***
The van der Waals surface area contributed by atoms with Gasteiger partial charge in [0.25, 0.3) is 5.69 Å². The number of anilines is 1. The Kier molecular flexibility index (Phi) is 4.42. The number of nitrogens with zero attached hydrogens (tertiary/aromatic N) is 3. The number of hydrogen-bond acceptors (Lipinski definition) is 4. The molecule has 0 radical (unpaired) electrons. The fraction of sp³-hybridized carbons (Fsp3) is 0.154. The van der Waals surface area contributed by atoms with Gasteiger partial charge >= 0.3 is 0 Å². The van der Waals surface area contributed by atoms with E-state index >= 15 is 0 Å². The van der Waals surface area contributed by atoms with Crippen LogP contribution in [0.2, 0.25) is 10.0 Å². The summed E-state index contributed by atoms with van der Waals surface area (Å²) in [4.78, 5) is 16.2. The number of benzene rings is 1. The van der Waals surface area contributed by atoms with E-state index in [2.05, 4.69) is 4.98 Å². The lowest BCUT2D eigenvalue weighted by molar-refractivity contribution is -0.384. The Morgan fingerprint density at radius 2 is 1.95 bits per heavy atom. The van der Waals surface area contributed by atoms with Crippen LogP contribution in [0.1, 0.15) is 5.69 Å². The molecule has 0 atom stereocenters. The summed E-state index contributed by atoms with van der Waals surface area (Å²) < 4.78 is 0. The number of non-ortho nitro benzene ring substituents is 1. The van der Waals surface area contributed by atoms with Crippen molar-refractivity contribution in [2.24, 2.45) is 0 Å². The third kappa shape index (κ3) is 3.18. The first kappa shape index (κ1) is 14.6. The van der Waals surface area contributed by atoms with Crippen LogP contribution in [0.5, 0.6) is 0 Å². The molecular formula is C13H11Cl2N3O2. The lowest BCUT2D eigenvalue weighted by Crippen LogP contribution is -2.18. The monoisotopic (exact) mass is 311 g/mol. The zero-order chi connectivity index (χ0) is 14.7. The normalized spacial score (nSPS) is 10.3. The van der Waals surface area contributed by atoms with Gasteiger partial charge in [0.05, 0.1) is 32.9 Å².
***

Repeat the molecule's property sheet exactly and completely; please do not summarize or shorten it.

The van der Waals surface area contributed by atoms with Gasteiger partial charge in [0.25, 0.3) is 5.69 Å². The number of anilines is 1. The Kier molecular flexibility index (Phi) is 4.42. The number of nitrogens with zero attached hydrogens (tertiary/aromatic N) is 3. The number of hydrogen-bond acceptors (Lipinski definition) is 4. The molecule has 0 radical (unpaired) electrons. The fraction of sp³-hybridized carbons (Fsp3) is 0.154. The van der Waals surface area contributed by atoms with Gasteiger partial charge >= 0.3 is 0 Å². The van der Waals surface area contributed by atoms with E-state index >= 15 is 0 Å². The van der Waals surface area contributed by atoms with Crippen LogP contribution in [0.2, 0.25) is 10.0 Å². The summed E-state index contributed by atoms with van der Waals surface area (Å²) in [4.78, 5) is 16.2. The number of benzene rings is 1. The van der Waals surface area contributed by atoms with E-state index in [2.05, 4.69) is 4.98 Å². The lowest BCUT2D eigenvalue weighted by molar-refractivity contribution is -0.384. The Morgan fingerprint density at radius 2 is 1.95 bits per heavy atom. The van der Waals surface area contributed by atoms with Crippen LogP contribution in [0.1, 0.15) is 5.69 Å². The molecule has 0 atom stereocenters. The summed E-state index contributed by atoms with van der Waals surface area (Å²) < 4.78 is 0. The number of non-ortho nitro benzene ring substituents is 1. The van der Waals surface area contributed by atoms with Crippen molar-refractivity contribution in [2.24, 2.45) is 0 Å². The third kappa shape index (κ3) is 3.18. The first kappa shape index (κ1) is 14.6. The van der Waals surface area contributed by atoms with Crippen LogP contribution in [0.5, 0.6) is 0 Å². The molecular formula is C13H11Cl2N3O2. The lowest BCUT2D eigenvalue weighted by Crippen LogP contribution is -2.18. The monoisotopic (exact) mass is 311 g/mol. The zero-order chi connectivity index (χ0) is 14.7. The normalized spacial score (nSPS) is 10.3. The van der Waals surface area contributed by atoms with Gasteiger partial charge in [0.05, 0.1) is 32.9 Å².